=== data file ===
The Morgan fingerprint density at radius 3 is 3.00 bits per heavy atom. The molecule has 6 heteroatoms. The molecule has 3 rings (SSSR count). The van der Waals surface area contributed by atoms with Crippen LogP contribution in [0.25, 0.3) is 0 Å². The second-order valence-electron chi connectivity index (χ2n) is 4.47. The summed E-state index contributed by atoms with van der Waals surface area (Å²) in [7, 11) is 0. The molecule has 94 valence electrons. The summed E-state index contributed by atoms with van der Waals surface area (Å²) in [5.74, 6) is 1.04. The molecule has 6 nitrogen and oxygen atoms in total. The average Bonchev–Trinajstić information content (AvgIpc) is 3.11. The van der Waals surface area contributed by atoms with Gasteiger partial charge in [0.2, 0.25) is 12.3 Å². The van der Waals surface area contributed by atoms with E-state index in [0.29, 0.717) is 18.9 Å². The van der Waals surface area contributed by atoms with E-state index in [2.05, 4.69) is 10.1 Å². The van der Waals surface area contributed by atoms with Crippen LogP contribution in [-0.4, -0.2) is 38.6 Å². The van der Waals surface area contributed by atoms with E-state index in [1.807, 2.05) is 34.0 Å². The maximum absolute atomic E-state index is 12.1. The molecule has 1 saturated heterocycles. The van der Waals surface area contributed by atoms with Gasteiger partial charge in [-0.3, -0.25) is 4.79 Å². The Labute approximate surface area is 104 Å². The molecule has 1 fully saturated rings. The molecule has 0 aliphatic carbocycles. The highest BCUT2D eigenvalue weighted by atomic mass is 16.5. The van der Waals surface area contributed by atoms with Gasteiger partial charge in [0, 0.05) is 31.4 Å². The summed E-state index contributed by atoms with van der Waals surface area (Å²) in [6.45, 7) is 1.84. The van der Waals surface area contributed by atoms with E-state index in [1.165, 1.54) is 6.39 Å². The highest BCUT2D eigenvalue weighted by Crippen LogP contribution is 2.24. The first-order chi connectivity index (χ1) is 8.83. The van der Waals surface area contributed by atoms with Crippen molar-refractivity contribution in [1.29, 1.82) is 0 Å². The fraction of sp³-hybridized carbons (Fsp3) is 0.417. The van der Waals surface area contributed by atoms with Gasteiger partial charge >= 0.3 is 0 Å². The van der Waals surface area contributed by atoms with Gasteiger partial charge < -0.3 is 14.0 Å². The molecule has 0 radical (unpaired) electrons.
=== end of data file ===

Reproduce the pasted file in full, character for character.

The Morgan fingerprint density at radius 3 is 3.00 bits per heavy atom. The molecule has 6 heteroatoms. The molecule has 3 rings (SSSR count). The van der Waals surface area contributed by atoms with Crippen LogP contribution in [0.25, 0.3) is 0 Å². The second-order valence-electron chi connectivity index (χ2n) is 4.47. The summed E-state index contributed by atoms with van der Waals surface area (Å²) in [7, 11) is 0. The molecule has 94 valence electrons. The summed E-state index contributed by atoms with van der Waals surface area (Å²) in [5.74, 6) is 1.04. The molecule has 6 nitrogen and oxygen atoms in total. The average Bonchev–Trinajstić information content (AvgIpc) is 3.11. The van der Waals surface area contributed by atoms with Gasteiger partial charge in [0.2, 0.25) is 12.3 Å². The van der Waals surface area contributed by atoms with E-state index in [0.29, 0.717) is 18.9 Å². The van der Waals surface area contributed by atoms with E-state index in [2.05, 4.69) is 10.1 Å². The van der Waals surface area contributed by atoms with Crippen LogP contribution in [-0.4, -0.2) is 38.6 Å². The van der Waals surface area contributed by atoms with E-state index in [1.807, 2.05) is 34.0 Å². The maximum absolute atomic E-state index is 12.1. The molecule has 1 saturated heterocycles. The van der Waals surface area contributed by atoms with Gasteiger partial charge in [-0.3, -0.25) is 4.79 Å². The Labute approximate surface area is 104 Å². The molecule has 1 fully saturated rings. The molecule has 0 aliphatic carbocycles. The highest BCUT2D eigenvalue weighted by atomic mass is 16.5. The van der Waals surface area contributed by atoms with Gasteiger partial charge in [0, 0.05) is 31.4 Å². The summed E-state index contributed by atoms with van der Waals surface area (Å²) in [6.45, 7) is 1.84. The van der Waals surface area contributed by atoms with E-state index in [1.165, 1.54) is 6.39 Å². The highest BCUT2D eigenvalue weighted by Crippen LogP contribution is 2.24. The first-order chi connectivity index (χ1) is 8.83. The van der Waals surface area contributed by atoms with Crippen molar-refractivity contribution in [1.29, 1.82) is 0 Å². The fraction of sp³-hybridized carbons (Fsp3) is 0.417. The van der Waals surface area contributed by atoms with Gasteiger partial charge >= 0.3 is 0 Å². The van der Waals surface area contributed by atoms with Gasteiger partial charge < -0.3 is 14.0 Å². The molecule has 0 radical (unpaired) electrons.